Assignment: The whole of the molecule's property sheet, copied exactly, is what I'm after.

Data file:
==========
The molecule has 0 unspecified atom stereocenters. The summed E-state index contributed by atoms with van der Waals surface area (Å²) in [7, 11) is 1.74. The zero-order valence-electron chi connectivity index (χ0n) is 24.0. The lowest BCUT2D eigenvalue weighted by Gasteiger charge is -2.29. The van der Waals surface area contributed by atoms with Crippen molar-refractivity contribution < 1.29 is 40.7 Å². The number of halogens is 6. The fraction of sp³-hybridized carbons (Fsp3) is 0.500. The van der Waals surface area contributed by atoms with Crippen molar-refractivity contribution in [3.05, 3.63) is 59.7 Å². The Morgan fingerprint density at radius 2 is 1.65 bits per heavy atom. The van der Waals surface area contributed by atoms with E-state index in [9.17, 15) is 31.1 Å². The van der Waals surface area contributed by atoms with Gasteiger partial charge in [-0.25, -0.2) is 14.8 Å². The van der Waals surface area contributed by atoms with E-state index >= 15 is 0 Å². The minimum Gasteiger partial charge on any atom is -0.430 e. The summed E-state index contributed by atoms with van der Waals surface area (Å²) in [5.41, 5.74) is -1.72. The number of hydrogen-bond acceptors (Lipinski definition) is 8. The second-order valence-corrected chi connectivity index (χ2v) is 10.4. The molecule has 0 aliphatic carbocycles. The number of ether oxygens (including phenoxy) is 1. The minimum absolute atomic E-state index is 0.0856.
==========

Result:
The molecule has 0 unspecified atom stereocenters. The summed E-state index contributed by atoms with van der Waals surface area (Å²) in [7, 11) is 1.74. The zero-order valence-electron chi connectivity index (χ0n) is 24.0. The lowest BCUT2D eigenvalue weighted by Gasteiger charge is -2.29. The van der Waals surface area contributed by atoms with Crippen molar-refractivity contribution < 1.29 is 40.7 Å². The number of halogens is 6. The fraction of sp³-hybridized carbons (Fsp3) is 0.500. The van der Waals surface area contributed by atoms with Crippen molar-refractivity contribution in [3.05, 3.63) is 59.7 Å². The Morgan fingerprint density at radius 2 is 1.65 bits per heavy atom. The van der Waals surface area contributed by atoms with E-state index in [9.17, 15) is 31.1 Å². The van der Waals surface area contributed by atoms with Gasteiger partial charge in [-0.25, -0.2) is 14.8 Å². The van der Waals surface area contributed by atoms with E-state index >= 15 is 0 Å². The minimum Gasteiger partial charge on any atom is -0.430 e. The summed E-state index contributed by atoms with van der Waals surface area (Å²) in [5.41, 5.74) is -1.72. The number of hydrogen-bond acceptors (Lipinski definition) is 8. The second-order valence-corrected chi connectivity index (χ2v) is 10.4. The molecule has 0 aliphatic carbocycles. The number of ether oxygens (including phenoxy) is 1. The minimum absolute atomic E-state index is 0.0856.